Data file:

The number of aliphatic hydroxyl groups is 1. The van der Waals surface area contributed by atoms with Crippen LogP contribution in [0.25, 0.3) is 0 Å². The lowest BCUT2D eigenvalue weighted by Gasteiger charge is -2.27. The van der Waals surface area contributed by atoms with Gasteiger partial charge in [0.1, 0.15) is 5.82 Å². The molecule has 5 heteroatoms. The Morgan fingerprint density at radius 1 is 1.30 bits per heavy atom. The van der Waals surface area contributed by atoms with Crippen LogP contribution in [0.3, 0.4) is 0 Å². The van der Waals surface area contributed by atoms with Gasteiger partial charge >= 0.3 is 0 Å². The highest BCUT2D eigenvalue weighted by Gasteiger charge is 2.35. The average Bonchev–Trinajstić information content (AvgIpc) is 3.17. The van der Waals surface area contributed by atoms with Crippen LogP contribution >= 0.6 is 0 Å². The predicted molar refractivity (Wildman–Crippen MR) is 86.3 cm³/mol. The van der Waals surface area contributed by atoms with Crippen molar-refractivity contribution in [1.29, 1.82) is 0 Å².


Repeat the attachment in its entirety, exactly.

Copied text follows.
The number of aliphatic hydroxyl groups is 1. The van der Waals surface area contributed by atoms with Crippen LogP contribution in [0.25, 0.3) is 0 Å². The lowest BCUT2D eigenvalue weighted by Gasteiger charge is -2.27. The van der Waals surface area contributed by atoms with Gasteiger partial charge in [0.1, 0.15) is 5.82 Å². The molecule has 5 heteroatoms. The Morgan fingerprint density at radius 1 is 1.30 bits per heavy atom. The van der Waals surface area contributed by atoms with Crippen LogP contribution in [0.3, 0.4) is 0 Å². The van der Waals surface area contributed by atoms with Gasteiger partial charge >= 0.3 is 0 Å². The highest BCUT2D eigenvalue weighted by Gasteiger charge is 2.35. The average Bonchev–Trinajstić information content (AvgIpc) is 3.17. The van der Waals surface area contributed by atoms with Crippen LogP contribution >= 0.6 is 0 Å². The predicted molar refractivity (Wildman–Crippen MR) is 86.3 cm³/mol. The van der Waals surface area contributed by atoms with Crippen molar-refractivity contribution in [1.29, 1.82) is 0 Å².